Lyon: It's a fairly high-grade ore. I own it in AGF Precious Metals.

Vali: In 2013, not only did the gold price drop, but a lot of the companies also disappointed in terms of their ability to execute. We saw that, for example, in Barrick Gold Corp. ABX. To the extent that this is behind us now, perhaps we have seen the bottom in some of the gold stocks.

MacDonald: Poor management has hampered this industry.

Lyon: Investors have forced change on the gold industry, including on Barrick, to try and make these companies an investible asset class again.

Q:Base metals?

 
Norman MacDonald and Scott Vali

Vali: We're fond of copper. The market believes that we're going into oversupply in the next couple of years. But looking longer-term, we still need a higher price to encourage future production. As we look into 2016, 2017, that surplus is expected to diminish. There is a need to start building those mines now to fill that gap.

Lyon: I own Freeport-McMoRan Copper & Gold Inc. FCX in AGF Global Resources.

Vali: I also own the stock.

MacDonald: I own Turquoise Hill Resources Ltd. TRQ.

Lyon: I also own First Quantum Minerals Ltd. FM.

MacDonald: I also own this stock.

Vali: So do I.

Q:Interesting, all three of you have a holding in First Quantum.

MacDonald: It has a good growth profile in Africa and Panama. First Quantum bought Canadian rival Inmet Mining Corp last April, mainly for its Cobre Panama project. First Quantum has underperformed a little in 2013 because of the delay on the final capital-expenditure budget for Cobre Panama. The market doesn't like uncertainty. At the multiple that you're buying First Quantum today, there's not much growth baked into the share price. First Quantum's management team is best in class in the mining industry. It takes a long-term view from a net-asset-value perspective.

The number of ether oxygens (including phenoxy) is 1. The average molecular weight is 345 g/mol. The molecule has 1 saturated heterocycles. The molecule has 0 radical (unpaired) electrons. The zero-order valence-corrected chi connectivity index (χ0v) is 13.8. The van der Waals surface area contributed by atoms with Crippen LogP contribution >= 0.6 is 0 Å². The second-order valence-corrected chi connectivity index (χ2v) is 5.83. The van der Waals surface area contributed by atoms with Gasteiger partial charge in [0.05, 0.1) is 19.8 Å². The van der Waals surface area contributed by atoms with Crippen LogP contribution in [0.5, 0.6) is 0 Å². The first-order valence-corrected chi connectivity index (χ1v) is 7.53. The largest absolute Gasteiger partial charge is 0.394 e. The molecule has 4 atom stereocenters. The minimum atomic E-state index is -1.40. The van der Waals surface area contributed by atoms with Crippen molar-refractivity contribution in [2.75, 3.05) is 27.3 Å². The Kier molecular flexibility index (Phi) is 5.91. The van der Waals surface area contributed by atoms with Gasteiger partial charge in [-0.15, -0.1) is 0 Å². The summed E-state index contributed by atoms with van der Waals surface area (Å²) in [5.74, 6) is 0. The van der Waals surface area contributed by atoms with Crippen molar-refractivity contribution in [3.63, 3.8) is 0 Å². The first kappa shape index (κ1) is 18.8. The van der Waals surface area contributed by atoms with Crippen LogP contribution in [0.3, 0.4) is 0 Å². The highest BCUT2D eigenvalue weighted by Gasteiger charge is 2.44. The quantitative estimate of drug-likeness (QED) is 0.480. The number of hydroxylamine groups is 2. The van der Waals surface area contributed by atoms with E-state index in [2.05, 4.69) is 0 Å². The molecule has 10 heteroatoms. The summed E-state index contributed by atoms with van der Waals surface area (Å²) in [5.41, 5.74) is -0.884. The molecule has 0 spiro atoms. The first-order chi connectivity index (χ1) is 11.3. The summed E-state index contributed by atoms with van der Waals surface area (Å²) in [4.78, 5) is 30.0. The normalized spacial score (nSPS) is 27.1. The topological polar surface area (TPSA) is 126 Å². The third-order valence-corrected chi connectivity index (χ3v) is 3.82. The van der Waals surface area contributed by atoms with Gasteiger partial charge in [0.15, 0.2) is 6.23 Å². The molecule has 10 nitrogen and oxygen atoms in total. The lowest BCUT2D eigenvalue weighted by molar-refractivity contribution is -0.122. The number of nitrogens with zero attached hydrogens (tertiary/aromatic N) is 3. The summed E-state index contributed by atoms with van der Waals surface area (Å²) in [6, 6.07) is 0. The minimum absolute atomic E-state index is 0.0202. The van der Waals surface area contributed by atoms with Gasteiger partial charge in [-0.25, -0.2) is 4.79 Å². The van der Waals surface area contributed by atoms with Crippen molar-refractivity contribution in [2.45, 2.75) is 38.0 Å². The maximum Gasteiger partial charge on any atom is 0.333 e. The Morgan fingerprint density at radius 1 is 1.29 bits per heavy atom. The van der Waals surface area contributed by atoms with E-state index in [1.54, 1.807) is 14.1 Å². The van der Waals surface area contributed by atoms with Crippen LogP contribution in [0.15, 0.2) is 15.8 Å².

First Quantum Minerals Ltd.Turquoise Hill Resources Ltd.Freeport-McMoRan Copper & Gold Inc.¹
Jan.13 close$18.66$3.61$35.63
52-week high/low$21.95-$14.22$9.40-$3.20$38.09-$26.37
Market cap$11.0 billion$3.6 billion$36.9 billion
Total % return 1Y*-11.6-61.18.2
Total % return 3Y*-8.4-47.7-11.7
Total % return 5Y*33.0-1.226.8
¹ Figures are in U.S. dollars
*As of Jan. 13, 2014
Source: Morningstar

Lyon: The ink is barely dry on its Inmet transaction. It's premature to pass judgment on it, when 80% of the rationale for the transaction was a project that is still being built. First Quantum's management team is rightly regarded as one of the premier copper-mine builders in the world.

Vali: Correct. Another base-metal commodity that is looking interesting is zinc. The challenge with it is that there are not a lot of companies that provide a pure play on zinc. One company that is growing its zinc production is Lundin Mining Corp. LUN, a holding in Signature Global Resource.

Lyon: I own Lundin and a few names that have some zinc exposure such as Hudbay Minerals Inc. HBM and Teck Resources Ltd. TCK.B. Teck is the largest zinc player in the world, although its financial leverage to zinc has gone down as it has expanded into copper and into metallurgical coal.

Photos: paullawrencephotography.com